It has been quite a while since I last wrote in this space, as I discontinued my short-lived blog for lack of time. My family has experienced a significant loss, though, about which I feel utterly compelled to write.
It is Memorial Day 2017, and a few days ago, we also commemorated Yom Yerushalaim. These two Independence Days, for the U.S. and for Israel, respectively, are the days in which we remember all the brave souls who gave their lives in the battles to free their nations from hostile enemies. It is fitting that on this same day of commemoration of fallen heroes, then, that I remember one of my personal heroes, who unfortunately just passed away this weekend; my Uncle Albert.
Of course, my Uncle Albert was not a soldier, and the battles he fought were not for the liberation of a country. That is not to say that he did not fight his own personal battles, though, and do so valiantly, at that.
For the last several years of his life, my Uncle was afflicted with a variety of serious ailments, and was in and out of the hospital constantly, undergoing countless surgeries, procedures, therapies, and more. He went through all of these difficult proceedings with a brave face and without complaints, and no matter how dire the situation, he never lost hope, and never lost his optimism. Others in his place might have lost faith, given up on life, or fallen into deep depression and despair. Not Uncle Albert. If anything, he was the one cheering us up when we’d visit him, and entertaining us with his j’oir de vive.
If that type of bravery and steadfastness in the face of grave danger doesn’t define a hero, I’m not sure what does.
It was not only Uncle Albert’s optimism in the midst of all his medical travails in his final years that defined him, though, or that made me admire him so much. Rather, it was the type of man he was from our earliest years and on that made him one of my primary role models throughout my life; he was the definition of a gentleman.
Uncle Albert was everything a gentleman should be. He was kind, caring, warm, patient, respectful, and generous. He was a fixture in our home in my younger years, and always came bearing gifts. I remember that he always brought the best things, and then spent the extra time with us setting the toys up, teaching us how to use them, and sitting and playing with us for hours on end. One of my all time favorite toys as a child was a train set he got me, which I played with for years, and which my own son now plays with today.
My uncle was also very even tempered, and rarely ever got mad or upset. I remember one time when I was little, and Uncle Albert had just got an expensive new car that he was really excited about. I was in the back seat of this fancy new car, and suddenly got motion sickness and projectile vomitted all over the fine leather seats. He took one look back, and stopped to get a tissue and wipe my face, leather seats be damned.
In all our years, and through all his subsequent trials and tribulations, I don’t think I ever saw him lose his temper. No matter how bad the situation, he was always the calmest one in the room, and was always the voice of reason.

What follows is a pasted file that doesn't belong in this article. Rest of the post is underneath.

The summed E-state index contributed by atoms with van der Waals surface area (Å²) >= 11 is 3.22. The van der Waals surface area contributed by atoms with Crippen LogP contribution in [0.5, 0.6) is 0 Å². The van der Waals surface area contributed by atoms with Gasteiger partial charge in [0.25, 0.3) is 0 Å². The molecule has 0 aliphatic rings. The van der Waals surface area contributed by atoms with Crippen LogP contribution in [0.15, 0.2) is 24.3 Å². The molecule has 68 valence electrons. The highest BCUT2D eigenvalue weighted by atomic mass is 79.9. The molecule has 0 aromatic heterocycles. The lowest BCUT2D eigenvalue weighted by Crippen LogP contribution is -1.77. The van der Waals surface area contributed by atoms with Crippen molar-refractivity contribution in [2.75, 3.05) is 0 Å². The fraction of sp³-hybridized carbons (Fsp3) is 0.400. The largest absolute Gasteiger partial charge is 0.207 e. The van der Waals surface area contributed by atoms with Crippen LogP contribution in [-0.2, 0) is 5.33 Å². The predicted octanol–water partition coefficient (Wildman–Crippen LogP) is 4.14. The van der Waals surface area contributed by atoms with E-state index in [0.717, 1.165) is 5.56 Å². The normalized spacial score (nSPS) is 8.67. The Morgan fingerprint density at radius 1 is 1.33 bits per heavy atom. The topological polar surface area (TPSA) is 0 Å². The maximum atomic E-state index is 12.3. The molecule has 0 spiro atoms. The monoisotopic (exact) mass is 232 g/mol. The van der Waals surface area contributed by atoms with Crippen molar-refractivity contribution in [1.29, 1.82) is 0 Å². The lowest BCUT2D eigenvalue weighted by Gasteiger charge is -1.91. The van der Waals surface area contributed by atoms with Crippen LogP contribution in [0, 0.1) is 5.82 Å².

He always had a great perspective on things, and even when he needed to be stern or to reprimand us, he would do so calmly and sincerely. And his reproofs were all ways followed by a bit of humor, to soften the blow, and make the proverbial medicine go down easier. His temperament was a model of which I would always try to emulate.
In addition to all that, Uncle Albert always carried himself with a certain grace and elegance that was uncommon and unique. This gracefulness was heightened by the fact that he was so humble, and was combined with a keen sense of humor. He was approachable at all times, and would listen to what you had to say, and reply with both empathy, compassion, and humor.
Uncle Albert was also a real family man. His greatest joys were his wife and daughters, and in more recent years, also his son-in-law and two grandchildren. He doted on his daughters and grandchildren, and they were his pride and joy, and largely what motivated him to stay so positive in spite of his many maladies in his final years.
My wife and I had the privilege of having our first child just hours before Uncle Albert’s first grandchild was born, with the visiting family members going back and forth between our hospital room and theirs. I’m honored by this connection that I was able to share with Uncle Albert and his family.
Another connection between us that was less apparent to me until recently was the physical similarities between Uncle Albert and me. I always thought I was a copy of my dad, but have now started to see a lot of physical commonality between my uncle and me. And for that, I am very proud. I hope that I can in some small way also live up to the high standard he set as being the true model of a gentleman.
I offer my sincerest condolences to his family, and wish them comfort and peace after his untimely loss at the relatively young age of 65. Despite its untimeliness, though, I think that if Uncle Albert had to leave us, the timing of it has additional resonance, being overlayed with Memorial Day, and running into the holiday of Shavout, which is one of the most celebratory and joyous holidays of the year. My family and I will celebrate with Uncle Albert in mind. May his memory be a blessing. Baruch Dayan Ha’Emet.